Review by Paul Stathakis | August 28, 2012

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Jean-Luc Godard once famous­ly pro­claimed that all a per­son needs for a movie is a gun and a girl. After watch­ing “Pre­mi­um Rush”, I can affirm that all you need for a movie is a bike and a tick­et. This is a cap­ti­vat­ing pic­ture, expert­ly made, that deliv­ers high thrills as it care­ful­ly maneu­vers its way through the busy streets of New York. One char­ac­ter makes a state­ment about brakes and how they do more harm than good. His bike does­n’t have any and nei­ther does the film.  It just keeps rid­ing along.

The film stars Joseph Gor­don-Levitt as Wilee, a bike mes­sen­ger who we meet very ear­ly on. He talks about his pro­fes­sion as if it was art. After see­ing him do what he does best, it’s impos­si­ble not to view it as art. Wilee is skill­ful on a bike, dan­ger­ous, but nev­er­the­less cau­tious. There are sev­er­al moments in the film where we see into his thoughts as his tries to judge which route path is safest. He imag­ines the sce­nar­ios. Each are equal­ly risky and one in par­tic­u­lar is repul­sive to watch as a bus dri­ves over a pedestrian.

Wilee and his bike are insep­a­ra­ble. He depends on it to get to his des­ti­na­tions with­out ever wor­ry­ing that it might fail him mechan­i­cal­ly. He explains through voice-over that what­ev­er can­not be deliv­ered by e‑mail, fax or reg­u­lar post is in turn hand­ed over to a mes­sen­ger like him­self. More often that not, if he’s being asked to make a deliv­ery, chances are the cus­tomer he’s work­ing for is very des­per­ate. A woman by the name of Nima (Jamie Chung) is an exam­ple of such a cus­tomer. She hands Wilee an enve­lope with deliv­ery instruc­tions and gives him a nine­ty minute dead­line. Enters Michael Shan­non who stars as Bob­by Mon­day, a cor­rupt New York cop who’ll do what­ev­er it takes to pre­vent Wilee from com­plet­ing his deliv­ery. What’s in the enve­lope and why does it attract the inter­est of the cop are two ques­tions which I will not answer. Suf­fice it to say that “Pre­mi­um Rush” is packed with sur­pris­es, twists, and turns (lit­er­al­ly).

The crew in front of the cam­era is just as tal­ent­ed as the one behind it. The film is direct­ed by David Koepp, who also co-wrote the screen­play. Koepp is known for direct­ing and writ­ing sev­er­al thrillers includ­ing “Snake Eyes”, “Pan­ic Room”, and “Secret Win­dow.” He’s a writer who feels com­fort­able work­ing with­in this genre because he under­stands it so well. His char­ac­ters always find them­selves in predica­ments that force them to call on their wits for their sur­vival. Under the care­ful direc­tion of Koepp, Levitt and Shan­non deliv­er won­der­ful per­for­mances. Shan­non has a men­ac­ing face that makes him ide­al for play­ing ruth­less char­ac­ters. He’s like a Christo­pher Walken or Nico­las Cage in the sense that we can nev­er real­ly guess how he’ll react in the heat of the moment, what he’ll do, what he’ll say or, for that mat­ter, how far he’s will­ing to go.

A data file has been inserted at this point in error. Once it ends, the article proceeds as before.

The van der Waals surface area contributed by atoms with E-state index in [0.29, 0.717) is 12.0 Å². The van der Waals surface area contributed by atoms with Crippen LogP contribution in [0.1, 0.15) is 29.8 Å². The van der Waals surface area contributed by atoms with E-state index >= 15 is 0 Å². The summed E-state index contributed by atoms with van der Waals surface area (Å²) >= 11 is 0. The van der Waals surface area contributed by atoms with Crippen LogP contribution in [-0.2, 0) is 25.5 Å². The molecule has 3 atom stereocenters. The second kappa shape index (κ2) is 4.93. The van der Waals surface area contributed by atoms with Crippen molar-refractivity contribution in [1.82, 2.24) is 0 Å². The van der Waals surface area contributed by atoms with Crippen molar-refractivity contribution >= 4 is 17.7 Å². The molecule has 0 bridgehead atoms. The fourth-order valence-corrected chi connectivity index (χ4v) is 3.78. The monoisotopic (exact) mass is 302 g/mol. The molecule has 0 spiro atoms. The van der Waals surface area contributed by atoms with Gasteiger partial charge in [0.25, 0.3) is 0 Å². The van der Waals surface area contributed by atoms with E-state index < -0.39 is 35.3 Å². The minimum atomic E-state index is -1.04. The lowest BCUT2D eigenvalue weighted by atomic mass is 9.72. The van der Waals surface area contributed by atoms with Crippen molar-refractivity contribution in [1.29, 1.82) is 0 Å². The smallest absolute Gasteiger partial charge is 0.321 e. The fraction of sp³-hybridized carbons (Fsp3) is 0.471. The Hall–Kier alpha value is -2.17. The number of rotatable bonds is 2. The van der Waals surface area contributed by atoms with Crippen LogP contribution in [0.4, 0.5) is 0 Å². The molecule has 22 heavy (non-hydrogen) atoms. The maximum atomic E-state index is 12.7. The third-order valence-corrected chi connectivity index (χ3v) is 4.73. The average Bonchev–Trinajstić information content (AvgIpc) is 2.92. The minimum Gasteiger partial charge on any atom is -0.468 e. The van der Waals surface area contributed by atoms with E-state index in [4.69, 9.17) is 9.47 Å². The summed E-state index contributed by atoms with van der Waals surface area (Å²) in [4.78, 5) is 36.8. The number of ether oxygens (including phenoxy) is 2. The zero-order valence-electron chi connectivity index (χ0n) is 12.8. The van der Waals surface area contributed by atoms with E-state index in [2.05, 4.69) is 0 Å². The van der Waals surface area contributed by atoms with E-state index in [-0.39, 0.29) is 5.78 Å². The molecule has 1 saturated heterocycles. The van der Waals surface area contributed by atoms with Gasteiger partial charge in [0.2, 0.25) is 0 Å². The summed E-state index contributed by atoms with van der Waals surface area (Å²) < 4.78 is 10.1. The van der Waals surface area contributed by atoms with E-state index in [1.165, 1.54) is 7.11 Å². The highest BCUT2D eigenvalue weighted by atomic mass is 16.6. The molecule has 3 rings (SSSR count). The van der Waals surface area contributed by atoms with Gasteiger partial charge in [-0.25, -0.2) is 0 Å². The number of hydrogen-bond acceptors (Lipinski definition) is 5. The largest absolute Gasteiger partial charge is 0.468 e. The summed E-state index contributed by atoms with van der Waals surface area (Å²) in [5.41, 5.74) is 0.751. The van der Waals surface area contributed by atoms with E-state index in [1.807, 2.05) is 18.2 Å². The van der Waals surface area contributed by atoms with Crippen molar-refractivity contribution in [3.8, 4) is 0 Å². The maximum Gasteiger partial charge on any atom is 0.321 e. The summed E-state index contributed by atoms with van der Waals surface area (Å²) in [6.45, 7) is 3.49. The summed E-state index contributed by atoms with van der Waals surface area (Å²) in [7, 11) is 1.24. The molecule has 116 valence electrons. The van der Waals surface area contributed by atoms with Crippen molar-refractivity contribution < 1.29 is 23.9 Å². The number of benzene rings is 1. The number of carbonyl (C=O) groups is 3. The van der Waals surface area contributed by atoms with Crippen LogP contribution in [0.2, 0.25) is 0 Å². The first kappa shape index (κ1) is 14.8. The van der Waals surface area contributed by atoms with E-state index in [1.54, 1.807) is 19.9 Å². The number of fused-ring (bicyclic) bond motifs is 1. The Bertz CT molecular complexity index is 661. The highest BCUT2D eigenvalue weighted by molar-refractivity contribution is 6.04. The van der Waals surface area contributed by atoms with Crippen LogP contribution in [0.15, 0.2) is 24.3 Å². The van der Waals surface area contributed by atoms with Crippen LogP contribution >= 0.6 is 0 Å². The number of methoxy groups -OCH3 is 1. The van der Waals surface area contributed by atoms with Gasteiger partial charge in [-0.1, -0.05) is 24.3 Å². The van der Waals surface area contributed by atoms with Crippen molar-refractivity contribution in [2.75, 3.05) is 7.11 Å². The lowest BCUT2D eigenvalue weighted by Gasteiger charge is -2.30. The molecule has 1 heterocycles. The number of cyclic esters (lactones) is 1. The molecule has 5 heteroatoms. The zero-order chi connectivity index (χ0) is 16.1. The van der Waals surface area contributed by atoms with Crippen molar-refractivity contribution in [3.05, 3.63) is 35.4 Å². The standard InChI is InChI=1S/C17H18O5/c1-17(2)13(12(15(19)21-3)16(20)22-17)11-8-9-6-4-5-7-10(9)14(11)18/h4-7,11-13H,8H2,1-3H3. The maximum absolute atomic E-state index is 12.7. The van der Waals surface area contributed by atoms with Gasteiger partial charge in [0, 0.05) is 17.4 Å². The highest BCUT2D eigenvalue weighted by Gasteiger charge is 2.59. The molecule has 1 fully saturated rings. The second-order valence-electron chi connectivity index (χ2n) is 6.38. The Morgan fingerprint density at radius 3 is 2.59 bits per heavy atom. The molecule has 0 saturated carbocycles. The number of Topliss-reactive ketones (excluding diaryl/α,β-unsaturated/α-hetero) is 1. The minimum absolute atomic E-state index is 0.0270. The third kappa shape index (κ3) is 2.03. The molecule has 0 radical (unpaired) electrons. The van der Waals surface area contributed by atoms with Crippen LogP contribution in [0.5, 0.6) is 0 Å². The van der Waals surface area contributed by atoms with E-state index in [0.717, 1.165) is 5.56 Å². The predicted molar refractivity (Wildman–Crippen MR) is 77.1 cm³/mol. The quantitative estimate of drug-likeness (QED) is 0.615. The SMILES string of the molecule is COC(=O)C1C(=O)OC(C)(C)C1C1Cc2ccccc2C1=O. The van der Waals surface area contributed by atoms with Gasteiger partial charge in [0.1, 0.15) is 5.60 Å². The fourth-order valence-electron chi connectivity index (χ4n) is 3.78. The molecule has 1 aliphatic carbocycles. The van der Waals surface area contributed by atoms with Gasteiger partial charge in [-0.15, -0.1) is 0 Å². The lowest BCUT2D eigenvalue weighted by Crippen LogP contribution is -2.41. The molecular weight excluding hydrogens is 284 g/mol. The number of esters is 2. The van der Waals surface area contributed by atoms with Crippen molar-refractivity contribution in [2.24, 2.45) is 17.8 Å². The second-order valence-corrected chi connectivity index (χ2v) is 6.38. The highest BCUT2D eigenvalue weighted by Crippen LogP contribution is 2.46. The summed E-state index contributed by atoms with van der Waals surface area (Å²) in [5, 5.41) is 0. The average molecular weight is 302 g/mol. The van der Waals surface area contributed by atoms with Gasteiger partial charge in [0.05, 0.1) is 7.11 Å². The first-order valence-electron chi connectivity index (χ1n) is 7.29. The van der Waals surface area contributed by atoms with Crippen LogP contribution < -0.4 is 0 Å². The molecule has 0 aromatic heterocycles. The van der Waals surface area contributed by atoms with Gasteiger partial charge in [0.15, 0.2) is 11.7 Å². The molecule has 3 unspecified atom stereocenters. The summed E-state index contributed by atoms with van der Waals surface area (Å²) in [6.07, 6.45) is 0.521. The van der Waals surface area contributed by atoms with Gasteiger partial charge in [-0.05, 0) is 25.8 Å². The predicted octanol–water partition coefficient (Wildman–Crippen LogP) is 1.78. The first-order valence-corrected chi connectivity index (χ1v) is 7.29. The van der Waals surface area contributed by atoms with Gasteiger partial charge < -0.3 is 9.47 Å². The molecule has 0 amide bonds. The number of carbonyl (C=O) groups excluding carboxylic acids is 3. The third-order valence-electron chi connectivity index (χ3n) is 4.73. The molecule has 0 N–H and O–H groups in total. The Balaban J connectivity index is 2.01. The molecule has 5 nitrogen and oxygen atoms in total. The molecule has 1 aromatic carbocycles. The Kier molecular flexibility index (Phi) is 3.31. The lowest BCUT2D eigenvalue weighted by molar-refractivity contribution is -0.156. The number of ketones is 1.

The sup­port­ing cast is just as good. Dania Ramirez stars as Vanes­sa, one of Wilee’s co-work­ers, also a gift­ed cyclist. Wilee wants Vanes­sa to be his girl but then there’s Man­ny (Wolé Parks), a third mes­sen­ger, who is con­fi­dent he can win her heart first. The chem­istry between the cast is spot on and the “per­son­al feud” between Wilee and Mar­co offers some comedic relief. A lit­tle side-sto­ry involv­ing a bike cop and Wilee is sim­i­lar­ly amusing.

Pre­mi­um Rush” is an action film that pulls off a rare feat. It is able to remain enter­tain­ing with only one gun going off. What is the last action pic­ture that has been able to achieve this in recent mem­o­ry? None come to mind and that’s because not many action films today care to map out daz­zling pur­suits on bicy­cles. “Pre­mi­um Rush” thrives on such sequences. As Wilee is con­tin­u­ous­ly pur­sued by Mon­day, he makes use of his sur­round­ings to avoid being caught. That includes side­walks, ramps, parks, cam­pus­es, con­struc­tion sites, and even cars. As a bonus, I’m hap­py to report that all of the action is vis­i­ble to the view­er. There’s a not a sin­gle moment where we don’t see what’s hap­pen­ing. There’s vir­tu­al­ly no shaky cam­era effect here and any­thing that was ren­dered through a com­put­er (some scenes are sim­ply impos­si­ble to be true) is hard­ly notice­able. The film feels and looks real. It is metic­u­lous in its cal­cu­la­tions, right down to fram­ing and edit­ing, so much so that when­ev­er a char­ac­ter zig zags between cars or cross­es dan­ger­ous inter­sec­tions on red lights, we hold on to our seats and our breath. We watch in hor­ror, brace for impact, and we’re ter­ri­bly relieved when there isn’t one. This is one of the year’s best films.


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